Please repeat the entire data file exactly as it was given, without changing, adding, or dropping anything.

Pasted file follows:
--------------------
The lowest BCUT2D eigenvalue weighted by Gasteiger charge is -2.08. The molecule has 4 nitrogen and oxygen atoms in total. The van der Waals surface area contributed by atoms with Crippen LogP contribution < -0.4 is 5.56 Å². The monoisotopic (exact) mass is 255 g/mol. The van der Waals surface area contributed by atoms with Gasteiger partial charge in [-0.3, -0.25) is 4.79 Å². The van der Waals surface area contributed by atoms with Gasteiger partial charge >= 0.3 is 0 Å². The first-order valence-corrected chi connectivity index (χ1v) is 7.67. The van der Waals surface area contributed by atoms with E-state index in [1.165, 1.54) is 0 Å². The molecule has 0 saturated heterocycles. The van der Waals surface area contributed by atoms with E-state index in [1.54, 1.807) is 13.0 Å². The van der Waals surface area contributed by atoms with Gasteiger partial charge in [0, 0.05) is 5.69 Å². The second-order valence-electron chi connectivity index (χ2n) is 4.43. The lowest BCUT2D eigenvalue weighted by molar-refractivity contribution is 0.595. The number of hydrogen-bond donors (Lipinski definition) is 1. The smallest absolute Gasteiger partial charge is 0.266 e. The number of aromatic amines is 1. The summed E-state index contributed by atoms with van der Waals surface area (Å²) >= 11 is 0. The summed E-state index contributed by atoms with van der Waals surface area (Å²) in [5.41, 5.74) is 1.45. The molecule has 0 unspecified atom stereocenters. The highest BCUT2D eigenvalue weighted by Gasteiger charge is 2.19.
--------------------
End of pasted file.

The lowest BCUT2D eigenvalue weighted by Gasteiger charge is -2.08. The molecule has 4 nitrogen and oxygen atoms in total. The van der Waals surface area contributed by atoms with Crippen LogP contribution < -0.4 is 5.56 Å². The monoisotopic (exact) mass is 255 g/mol. The van der Waals surface area contributed by atoms with Gasteiger partial charge in [-0.3, -0.25) is 4.79 Å². The van der Waals surface area contributed by atoms with Gasteiger partial charge >= 0.3 is 0 Å². The first-order valence-corrected chi connectivity index (χ1v) is 7.67. The van der Waals surface area contributed by atoms with E-state index in [1.165, 1.54) is 0 Å². The molecule has 0 saturated heterocycles. The van der Waals surface area contributed by atoms with E-state index in [1.54, 1.807) is 13.0 Å². The van der Waals surface area contributed by atoms with Gasteiger partial charge in [0, 0.05) is 5.69 Å². The second-order valence-electron chi connectivity index (χ2n) is 4.43. The lowest BCUT2D eigenvalue weighted by molar-refractivity contribution is 0.595. The number of hydrogen-bond donors (Lipinski definition) is 1. The smallest absolute Gasteiger partial charge is 0.266 e. The number of aromatic amines is 1. The summed E-state index contributed by atoms with van der Waals surface area (Å²) >= 11 is 0. The summed E-state index contributed by atoms with van der Waals surface area (Å²) in [5.41, 5.74) is 1.45. The molecule has 0 unspecified atom stereocenters. The highest BCUT2D eigenvalue weighted by Gasteiger charge is 2.19.